You served. You did your best. You got injured. You're ready to continue to do your best. You have vast possibilities with disabilities and finding employment, support, and resources is the key.
Here's a short list of all the available resources I could find that might be of interest to anyone with a service-connected disability:
Disability.gov is the federal government website for comprehensive information on disability programs and services in communities nationwide. The site has information on topics such as applying for benefits, getting health care, finding a job, paying for housing and protecting the legal rights of people with disabilities.
According to the Social Security Administration website, many of the benefits and services provided to veterans were adopted to help war veterans readjust to civilian life. These benefits include but are not limited to disability compensation, benefits for survivors, health care, and educational assistance and training. To learn more, visit the SSA website.
Unemployment is a challenge we all face. Veterans historically have has higher unemployment rates than their civilian counterparts. For Disabled Veterans, these numbers remain even higher. However, some companies have made it a mission to hire Disabled Veterans. Once such company is Waste Management. According to Military Veteran Job News, Waste Management hires a disabled veteran every 16.5 days, representing 6% of all veteran hires.
Remember, The VOW to Hire Heroes Act provides a $9,600 tax credit for companies hiring disabled veterans. If you're a Disabled Veteran in search of work, don't forget to just kindly remind prospective companies about the skills you bring, but also the fact that this special program is available too.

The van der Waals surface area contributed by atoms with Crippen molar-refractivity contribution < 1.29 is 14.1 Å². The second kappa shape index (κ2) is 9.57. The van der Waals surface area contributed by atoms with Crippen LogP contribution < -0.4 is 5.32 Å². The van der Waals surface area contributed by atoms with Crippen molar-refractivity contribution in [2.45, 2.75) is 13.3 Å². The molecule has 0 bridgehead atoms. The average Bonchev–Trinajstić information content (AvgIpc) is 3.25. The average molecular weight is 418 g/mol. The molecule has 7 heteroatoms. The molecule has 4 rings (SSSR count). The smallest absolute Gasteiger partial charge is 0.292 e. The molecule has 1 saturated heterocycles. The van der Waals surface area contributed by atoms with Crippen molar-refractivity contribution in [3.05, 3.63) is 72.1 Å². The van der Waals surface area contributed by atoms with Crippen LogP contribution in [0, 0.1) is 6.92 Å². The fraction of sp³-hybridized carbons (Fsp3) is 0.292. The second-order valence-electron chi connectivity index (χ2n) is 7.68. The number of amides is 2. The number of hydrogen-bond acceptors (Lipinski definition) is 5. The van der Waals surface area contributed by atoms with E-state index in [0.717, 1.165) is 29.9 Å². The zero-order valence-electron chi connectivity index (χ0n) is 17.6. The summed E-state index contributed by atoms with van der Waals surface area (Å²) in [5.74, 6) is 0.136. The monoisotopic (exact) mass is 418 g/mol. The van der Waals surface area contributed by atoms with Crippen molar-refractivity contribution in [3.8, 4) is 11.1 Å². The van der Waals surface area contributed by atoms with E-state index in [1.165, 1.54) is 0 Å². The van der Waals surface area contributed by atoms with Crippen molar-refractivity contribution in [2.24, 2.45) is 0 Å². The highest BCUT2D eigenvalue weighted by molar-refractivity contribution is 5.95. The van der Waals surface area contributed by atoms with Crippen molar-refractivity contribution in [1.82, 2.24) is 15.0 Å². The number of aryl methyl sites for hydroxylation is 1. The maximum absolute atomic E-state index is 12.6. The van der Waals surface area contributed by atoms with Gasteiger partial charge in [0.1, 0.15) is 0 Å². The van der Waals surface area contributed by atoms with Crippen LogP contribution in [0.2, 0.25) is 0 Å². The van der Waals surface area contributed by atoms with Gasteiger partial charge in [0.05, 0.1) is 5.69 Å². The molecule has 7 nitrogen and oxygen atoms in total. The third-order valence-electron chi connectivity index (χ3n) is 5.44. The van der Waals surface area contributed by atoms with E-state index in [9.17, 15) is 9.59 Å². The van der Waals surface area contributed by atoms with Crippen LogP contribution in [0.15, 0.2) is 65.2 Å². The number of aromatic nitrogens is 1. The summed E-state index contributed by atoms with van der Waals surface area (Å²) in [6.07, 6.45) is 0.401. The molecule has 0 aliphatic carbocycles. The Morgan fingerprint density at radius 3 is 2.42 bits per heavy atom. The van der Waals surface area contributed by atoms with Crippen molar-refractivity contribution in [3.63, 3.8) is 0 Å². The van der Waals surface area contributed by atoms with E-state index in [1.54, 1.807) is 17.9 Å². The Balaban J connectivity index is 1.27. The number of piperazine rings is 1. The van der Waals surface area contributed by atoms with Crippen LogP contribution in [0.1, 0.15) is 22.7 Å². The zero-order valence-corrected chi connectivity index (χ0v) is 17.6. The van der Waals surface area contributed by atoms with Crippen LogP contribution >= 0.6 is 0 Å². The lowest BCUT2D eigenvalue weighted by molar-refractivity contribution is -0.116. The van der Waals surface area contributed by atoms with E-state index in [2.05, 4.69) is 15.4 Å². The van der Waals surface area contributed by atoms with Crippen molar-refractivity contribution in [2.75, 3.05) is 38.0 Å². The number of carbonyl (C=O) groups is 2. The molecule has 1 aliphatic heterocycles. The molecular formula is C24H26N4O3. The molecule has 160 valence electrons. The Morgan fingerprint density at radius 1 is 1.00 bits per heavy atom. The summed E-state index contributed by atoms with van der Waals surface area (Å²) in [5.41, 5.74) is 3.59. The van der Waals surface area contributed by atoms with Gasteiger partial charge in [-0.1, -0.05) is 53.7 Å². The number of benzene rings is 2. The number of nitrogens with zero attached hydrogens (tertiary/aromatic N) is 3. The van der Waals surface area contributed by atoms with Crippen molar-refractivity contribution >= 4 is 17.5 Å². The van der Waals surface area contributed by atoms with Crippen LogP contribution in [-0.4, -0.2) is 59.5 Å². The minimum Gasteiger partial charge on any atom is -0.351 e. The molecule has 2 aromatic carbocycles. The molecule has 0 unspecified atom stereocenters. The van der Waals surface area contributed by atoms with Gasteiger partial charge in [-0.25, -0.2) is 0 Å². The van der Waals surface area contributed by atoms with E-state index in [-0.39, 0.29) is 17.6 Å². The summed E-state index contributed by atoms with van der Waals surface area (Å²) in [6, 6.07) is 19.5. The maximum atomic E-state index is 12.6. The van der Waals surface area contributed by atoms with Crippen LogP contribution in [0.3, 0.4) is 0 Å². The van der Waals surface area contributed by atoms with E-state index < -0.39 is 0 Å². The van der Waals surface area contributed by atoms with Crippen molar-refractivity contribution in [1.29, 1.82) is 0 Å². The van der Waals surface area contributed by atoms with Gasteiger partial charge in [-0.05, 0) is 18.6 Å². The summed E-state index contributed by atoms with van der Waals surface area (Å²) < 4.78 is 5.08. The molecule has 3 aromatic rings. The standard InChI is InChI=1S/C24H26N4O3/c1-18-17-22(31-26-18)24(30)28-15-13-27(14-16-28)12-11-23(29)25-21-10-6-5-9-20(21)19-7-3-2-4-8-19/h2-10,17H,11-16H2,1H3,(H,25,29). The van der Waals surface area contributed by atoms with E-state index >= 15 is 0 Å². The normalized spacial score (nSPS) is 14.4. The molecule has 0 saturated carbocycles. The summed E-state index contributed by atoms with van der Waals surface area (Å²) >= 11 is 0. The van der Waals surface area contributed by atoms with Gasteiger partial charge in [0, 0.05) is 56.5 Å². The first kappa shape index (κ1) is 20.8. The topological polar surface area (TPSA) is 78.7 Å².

I recently read about an organization called The Society for Human Resource Management (SHRM). Their website states that they're the world's largest association devoted to human resource management. I spoke to a good Friend just before writing this blog post. He mentioned his intention to meet as many Hiring Managers and Human Resource people as possible in order to find work. That's sage advice for anyone!
According to SHRM's website in an article entitled Companies Finding Success Hiring Disabled Veterans by Maria Williams, she listed several organizations of interest to Disabled Veterans:
One-Stop Career Centers is a web site provided by the DOL linking visitors to state employment offices. It has searchable listings of more than 2,000 local veteran employment representatives and disabled veteran outreach program specialists who connect employers with veterans in transition.
Paralyzed Veterans of America (PVA) represents veterans with spinal cord injuries or dysfunctions. PVA will send certified rehabilitation counselors (even fly them, if necessary) to job sites, at no cost to employers, and conduct whatever follow-up is needed.
The Wounded Warrior Project (WWP) represents veterans with physical and/or cognitive disabilities. The web site allows employers to post jobs and review resumes from disabled veterans across the nation. For particular in-demand fields, such as information technology, PVA and the WWP can be more useful than local employment offices in facilitating searches beyond local regions, experts say.
The Job Accommodation Network (JAN) gives examples of appropriate accommodations for a wide range of situations and assists employers with finding resources and funding options to acquire accommodations. They conduct phone assessments and visit worksites, as needed.
I hope you find these resources helpful for anyone with a service-connected disability or any disability for that matter! May you reach endless possibilities!
What challenges have you experienced as a Disabled Veteran or Family Member? What resources have helped you?
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